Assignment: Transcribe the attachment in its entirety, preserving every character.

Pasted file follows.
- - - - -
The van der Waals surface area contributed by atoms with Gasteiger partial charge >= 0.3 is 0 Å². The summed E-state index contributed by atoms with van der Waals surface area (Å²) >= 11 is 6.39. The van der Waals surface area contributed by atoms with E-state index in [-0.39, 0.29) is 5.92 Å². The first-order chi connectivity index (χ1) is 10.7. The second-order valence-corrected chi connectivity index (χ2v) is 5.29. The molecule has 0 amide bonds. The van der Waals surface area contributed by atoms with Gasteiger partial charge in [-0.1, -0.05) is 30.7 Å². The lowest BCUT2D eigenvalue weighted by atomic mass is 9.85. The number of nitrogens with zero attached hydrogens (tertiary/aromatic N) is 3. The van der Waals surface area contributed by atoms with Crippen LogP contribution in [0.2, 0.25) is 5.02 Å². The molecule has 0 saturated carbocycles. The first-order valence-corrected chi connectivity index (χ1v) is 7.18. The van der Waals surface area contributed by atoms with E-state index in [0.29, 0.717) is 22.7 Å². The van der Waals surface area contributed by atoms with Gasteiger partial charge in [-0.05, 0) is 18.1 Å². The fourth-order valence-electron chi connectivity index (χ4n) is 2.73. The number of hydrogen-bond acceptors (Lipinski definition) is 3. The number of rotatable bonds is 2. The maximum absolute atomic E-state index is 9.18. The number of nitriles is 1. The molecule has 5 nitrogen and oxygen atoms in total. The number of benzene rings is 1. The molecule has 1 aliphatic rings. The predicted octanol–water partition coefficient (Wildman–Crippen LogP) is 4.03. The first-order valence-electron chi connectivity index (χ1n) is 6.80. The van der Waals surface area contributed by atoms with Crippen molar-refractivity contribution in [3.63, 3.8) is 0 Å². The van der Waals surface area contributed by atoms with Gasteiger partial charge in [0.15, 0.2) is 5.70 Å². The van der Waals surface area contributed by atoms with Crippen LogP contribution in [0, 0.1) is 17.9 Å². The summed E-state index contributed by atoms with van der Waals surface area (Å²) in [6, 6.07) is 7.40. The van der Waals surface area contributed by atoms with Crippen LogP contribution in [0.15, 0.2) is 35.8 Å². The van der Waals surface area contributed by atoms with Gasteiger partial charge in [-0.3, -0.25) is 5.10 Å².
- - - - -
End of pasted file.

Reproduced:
The van der Waals surface area contributed by atoms with Gasteiger partial charge >= 0.3 is 0 Å². The summed E-state index contributed by atoms with van der Waals surface area (Å²) >= 11 is 6.39. The van der Waals surface area contributed by atoms with E-state index in [-0.39, 0.29) is 5.92 Å². The first-order chi connectivity index (χ1) is 10.7. The second-order valence-corrected chi connectivity index (χ2v) is 5.29. The molecule has 0 amide bonds. The van der Waals surface area contributed by atoms with Gasteiger partial charge in [-0.1, -0.05) is 30.7 Å². The lowest BCUT2D eigenvalue weighted by atomic mass is 9.85. The number of nitrogens with zero attached hydrogens (tertiary/aromatic N) is 3. The van der Waals surface area contributed by atoms with Crippen LogP contribution in [0.2, 0.25) is 5.02 Å². The molecule has 0 saturated carbocycles. The first-order valence-corrected chi connectivity index (χ1v) is 7.18. The van der Waals surface area contributed by atoms with E-state index in [0.29, 0.717) is 22.7 Å². The van der Waals surface area contributed by atoms with Gasteiger partial charge in [-0.05, 0) is 18.1 Å². The fourth-order valence-electron chi connectivity index (χ4n) is 2.73. The number of hydrogen-bond acceptors (Lipinski definition) is 3. The number of rotatable bonds is 2. The maximum absolute atomic E-state index is 9.18. The number of nitriles is 1. The molecule has 5 nitrogen and oxygen atoms in total. The number of benzene rings is 1. The molecule has 1 aliphatic rings. The predicted octanol–water partition coefficient (Wildman–Crippen LogP) is 4.03. The first-order valence-electron chi connectivity index (χ1n) is 6.80. The van der Waals surface area contributed by atoms with Crippen molar-refractivity contribution in [3.63, 3.8) is 0 Å². The van der Waals surface area contributed by atoms with Gasteiger partial charge in [0.15, 0.2) is 5.70 Å². The van der Waals surface area contributed by atoms with Crippen LogP contribution in [0, 0.1) is 17.9 Å². The summed E-state index contributed by atoms with van der Waals surface area (Å²) in [6, 6.07) is 7.40. The van der Waals surface area contributed by atoms with Crippen LogP contribution in [0.15, 0.2) is 35.8 Å². The van der Waals surface area contributed by atoms with Gasteiger partial charge in [-0.3, -0.25) is 5.10 Å².